9. This is why John Garst needs a book! I think his argument is that the guy he found is not John Henry but John Henbry… I’m probably getting that wrong.Anyway, I’m putting that on my wishlist–John Garst’s John Henry book.

  10. There is certainly a possibility that "John Henry" was not the name of the legendary steel driver. In my paper, I noted that "John Dabney" and "Captain Dabney" might not last long in tradition.One version of the ballad states John Henry’s cap’n Tommy,- V’ginny gave him birth; Loved John Henry like his only son, And Cap’n Tommy was the whitest man on earth.I see "Tommy" as a plausible mutation of "Dabney."It is true that Captain Frederick Yeamans Dabney was born in Virgnia. He moved to Mississippi before he was a year old and grew up in Raymond, where his father was a lawyer and judge.It is plausible that Captain Dabney "loved John Henry like his only son." This branch of the Dabney family was noted for their (relative) kindness to slaves. Indeed, the reason that Captain Dabney’s uncle moved from Virginia to Mississippi is said to have been to be able to provide better for his slaves. He did not want to have to break up families by selling some but his slave population had grown too large to be supported on his Virginia property."John Henry," conceivably, could be a mutation of "John Dabney." One African-American family of Leeds, Alabama, whose ancestor was a mucker who worked on the 1887-88 extension of the Columbus & Western, preserves an oral history of a steel driver named "John" who won all the contests. Their memory does not preserve any other name, and they had never associated him with the legendary steel driver until they were approached in 2002 and asked if their family had any stories about John Henry.Even so, it seems likely that "John Henry" is the correct name. C. C. Spencer, a self-proclaimed eyewitness whose testimony "drips with authenticity" (phrase borrowed from G. Legman), said that his name was "John Henry Dabner" but that "we called him John Henry." F. P. Barker, an old steel driver, contemporary with John Henry in place and time, who claimed to have known him and who called him the "champion of the world with a hammer," also knew him as "John Henry." So did Glendora Cannon Cummings, who said that her uncle "was working by John Henry and saw him when he beat the steam drill and fell dead" in 1887 at Oak Mountain, Alabama. In the oral tradition around Leeds, he is "John Henry" and he and his "Captain" were both from Mississippi.Captain Dabney’s father owned a slave named "Henry" who was a teenager during the Civil War. This may be the "Henry Dabney/Dabner" who was farming in Copiah County in 1870/1880, and he may be the "John Henry Dabner" named by Spencer. The "Henry Dabney" of the census married Margaret Foston (Boston? Poston?) in late 1869. He was 20 years old when the census was taken in 1870 (and 30, as "Henry Dabner," in 1880), so he was born 1849/50 and would have been 37/38 years old in 1887, when John Henry Dabney is said to have died after beating the steam drill. Captain Dabney was about 16 years older than John Henry and had probably known him from birth.A young man I know just died of a heart attack at age 43. With a typical black laborer’s diet in the mid-19th century, I can easily imagine that John Henry’s arteries could have been in bad condition and that he could have had a heart attack at age 37/38. Spencer’s description of his death conforms to bleeding out from ventricular rupture, which can follow a heart attack.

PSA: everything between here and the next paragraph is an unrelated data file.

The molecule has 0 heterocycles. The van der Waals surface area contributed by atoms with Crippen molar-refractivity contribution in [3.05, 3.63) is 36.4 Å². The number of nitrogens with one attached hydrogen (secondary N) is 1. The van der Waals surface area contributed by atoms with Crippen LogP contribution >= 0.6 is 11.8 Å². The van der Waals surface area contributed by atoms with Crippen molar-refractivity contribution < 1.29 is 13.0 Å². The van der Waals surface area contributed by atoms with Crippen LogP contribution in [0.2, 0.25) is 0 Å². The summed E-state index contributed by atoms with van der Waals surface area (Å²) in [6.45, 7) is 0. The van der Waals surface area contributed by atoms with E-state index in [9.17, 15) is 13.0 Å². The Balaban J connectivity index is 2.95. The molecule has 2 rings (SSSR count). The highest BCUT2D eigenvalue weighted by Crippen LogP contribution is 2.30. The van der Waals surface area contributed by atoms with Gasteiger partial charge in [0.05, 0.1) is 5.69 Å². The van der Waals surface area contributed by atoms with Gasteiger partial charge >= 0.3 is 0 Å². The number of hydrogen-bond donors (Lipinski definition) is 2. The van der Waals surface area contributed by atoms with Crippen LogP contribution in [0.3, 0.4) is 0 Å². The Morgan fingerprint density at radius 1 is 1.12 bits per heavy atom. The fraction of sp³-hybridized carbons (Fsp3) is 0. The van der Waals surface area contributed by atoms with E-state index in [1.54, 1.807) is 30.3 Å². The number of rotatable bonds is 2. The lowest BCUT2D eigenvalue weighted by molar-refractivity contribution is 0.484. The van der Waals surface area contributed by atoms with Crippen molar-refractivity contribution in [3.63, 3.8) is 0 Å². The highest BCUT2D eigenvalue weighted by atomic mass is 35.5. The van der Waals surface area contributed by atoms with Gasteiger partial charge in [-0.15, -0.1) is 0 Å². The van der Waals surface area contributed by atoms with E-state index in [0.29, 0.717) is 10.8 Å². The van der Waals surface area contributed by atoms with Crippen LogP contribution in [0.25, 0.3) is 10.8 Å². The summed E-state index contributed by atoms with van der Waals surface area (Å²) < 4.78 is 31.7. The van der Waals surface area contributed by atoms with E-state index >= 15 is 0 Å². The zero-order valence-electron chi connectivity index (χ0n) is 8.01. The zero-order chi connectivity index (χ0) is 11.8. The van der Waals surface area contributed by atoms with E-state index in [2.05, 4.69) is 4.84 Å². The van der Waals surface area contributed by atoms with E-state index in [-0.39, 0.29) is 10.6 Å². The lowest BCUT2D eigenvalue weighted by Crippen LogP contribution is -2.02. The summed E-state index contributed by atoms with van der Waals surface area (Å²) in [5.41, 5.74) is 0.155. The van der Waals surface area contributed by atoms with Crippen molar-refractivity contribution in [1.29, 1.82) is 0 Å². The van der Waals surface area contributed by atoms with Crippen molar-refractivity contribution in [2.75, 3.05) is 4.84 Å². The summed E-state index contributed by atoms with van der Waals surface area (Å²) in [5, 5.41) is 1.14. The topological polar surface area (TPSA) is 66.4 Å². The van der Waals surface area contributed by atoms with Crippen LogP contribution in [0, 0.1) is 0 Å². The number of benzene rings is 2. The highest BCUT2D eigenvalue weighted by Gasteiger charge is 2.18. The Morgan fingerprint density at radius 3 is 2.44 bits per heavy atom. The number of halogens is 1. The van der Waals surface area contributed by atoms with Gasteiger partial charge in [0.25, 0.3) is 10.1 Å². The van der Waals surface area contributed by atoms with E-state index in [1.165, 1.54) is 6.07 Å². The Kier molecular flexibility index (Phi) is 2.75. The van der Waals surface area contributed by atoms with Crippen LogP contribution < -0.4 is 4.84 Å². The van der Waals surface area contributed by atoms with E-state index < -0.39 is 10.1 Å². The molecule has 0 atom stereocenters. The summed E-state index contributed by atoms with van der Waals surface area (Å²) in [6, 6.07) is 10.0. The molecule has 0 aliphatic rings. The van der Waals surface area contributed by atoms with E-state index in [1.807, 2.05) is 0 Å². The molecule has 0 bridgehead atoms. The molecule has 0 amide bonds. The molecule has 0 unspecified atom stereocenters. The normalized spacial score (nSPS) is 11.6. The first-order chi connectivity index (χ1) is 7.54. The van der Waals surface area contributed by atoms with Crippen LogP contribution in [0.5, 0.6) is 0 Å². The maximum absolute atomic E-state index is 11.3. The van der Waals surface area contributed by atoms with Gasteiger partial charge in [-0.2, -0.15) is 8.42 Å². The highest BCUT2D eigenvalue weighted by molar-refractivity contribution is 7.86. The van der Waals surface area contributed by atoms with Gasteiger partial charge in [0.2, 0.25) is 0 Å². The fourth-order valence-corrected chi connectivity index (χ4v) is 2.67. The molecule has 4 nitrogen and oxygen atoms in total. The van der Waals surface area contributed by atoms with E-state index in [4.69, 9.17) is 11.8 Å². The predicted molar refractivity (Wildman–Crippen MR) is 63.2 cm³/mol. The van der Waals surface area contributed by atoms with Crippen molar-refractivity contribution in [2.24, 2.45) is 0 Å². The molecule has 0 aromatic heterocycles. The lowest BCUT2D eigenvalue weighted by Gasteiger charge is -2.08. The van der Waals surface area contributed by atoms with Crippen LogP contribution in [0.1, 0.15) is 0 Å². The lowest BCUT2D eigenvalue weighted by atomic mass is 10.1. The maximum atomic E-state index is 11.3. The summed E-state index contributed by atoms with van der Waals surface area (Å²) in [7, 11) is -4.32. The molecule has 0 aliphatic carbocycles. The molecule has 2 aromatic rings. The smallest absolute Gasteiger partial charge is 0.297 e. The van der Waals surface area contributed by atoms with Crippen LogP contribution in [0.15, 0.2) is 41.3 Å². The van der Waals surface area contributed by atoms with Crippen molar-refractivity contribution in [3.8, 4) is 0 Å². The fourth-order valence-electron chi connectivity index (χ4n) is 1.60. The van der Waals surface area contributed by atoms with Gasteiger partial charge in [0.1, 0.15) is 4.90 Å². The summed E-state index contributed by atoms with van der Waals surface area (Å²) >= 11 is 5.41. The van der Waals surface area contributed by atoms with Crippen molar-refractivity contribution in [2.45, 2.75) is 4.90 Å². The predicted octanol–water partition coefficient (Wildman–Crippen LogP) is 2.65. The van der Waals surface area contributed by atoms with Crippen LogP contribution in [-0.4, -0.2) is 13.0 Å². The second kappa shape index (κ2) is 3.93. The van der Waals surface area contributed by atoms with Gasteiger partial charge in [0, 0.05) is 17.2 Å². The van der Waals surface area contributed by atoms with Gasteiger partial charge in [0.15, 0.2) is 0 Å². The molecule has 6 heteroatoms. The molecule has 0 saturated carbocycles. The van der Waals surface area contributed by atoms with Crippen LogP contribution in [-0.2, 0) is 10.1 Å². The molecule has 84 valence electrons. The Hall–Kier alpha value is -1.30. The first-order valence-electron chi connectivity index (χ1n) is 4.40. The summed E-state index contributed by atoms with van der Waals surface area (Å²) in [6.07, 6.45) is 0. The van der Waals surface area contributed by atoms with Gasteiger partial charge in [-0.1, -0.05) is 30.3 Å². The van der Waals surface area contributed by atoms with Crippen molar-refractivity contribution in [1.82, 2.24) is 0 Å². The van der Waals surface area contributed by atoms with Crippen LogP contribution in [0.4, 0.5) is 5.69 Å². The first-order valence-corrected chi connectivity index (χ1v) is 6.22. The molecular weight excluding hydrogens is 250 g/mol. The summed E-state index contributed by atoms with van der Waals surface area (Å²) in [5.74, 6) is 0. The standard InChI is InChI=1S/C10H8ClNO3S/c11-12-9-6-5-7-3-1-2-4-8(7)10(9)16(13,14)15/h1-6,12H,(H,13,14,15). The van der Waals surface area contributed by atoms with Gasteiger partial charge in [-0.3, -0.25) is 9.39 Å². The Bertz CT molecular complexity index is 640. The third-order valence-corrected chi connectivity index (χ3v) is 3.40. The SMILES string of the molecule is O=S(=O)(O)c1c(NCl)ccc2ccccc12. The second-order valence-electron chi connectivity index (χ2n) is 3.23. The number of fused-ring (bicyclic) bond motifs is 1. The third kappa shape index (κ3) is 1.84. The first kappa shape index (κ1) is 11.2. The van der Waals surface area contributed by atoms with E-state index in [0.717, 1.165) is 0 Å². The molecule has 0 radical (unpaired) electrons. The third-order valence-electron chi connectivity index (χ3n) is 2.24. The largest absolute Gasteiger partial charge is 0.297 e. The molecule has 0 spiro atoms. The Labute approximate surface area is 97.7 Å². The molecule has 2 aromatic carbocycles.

11. On "Frankie":In his "Frankie" essay in the book, "The Rose & the Briar" (edited by Sean Wilentz and Greil Marcus, Norton, 2005), Cecil Brown states that Frankie’s lover’s name was Albert Britt. He provides no evidence but I think I know where he got this piece of almost certain misinformation, from transcriptions of interviews with Frankie that are given in John Russell David’s dissertation, "Tragedy in Ragtime." There Frankie sometimes refers to him as "Albert."His real name was Allen Britt. Frankie says that they called him "Al" or "Al Britt." "Al Britt" would instantly become "Albert" in tradition. Similarly "Al Britt" may have been what Frankie said in the interviews that transcribed it as "Albert." Alternatively, she was humoring the ballad by calling him "Albert."Whatever, his name was not "Albert." It was "Allen."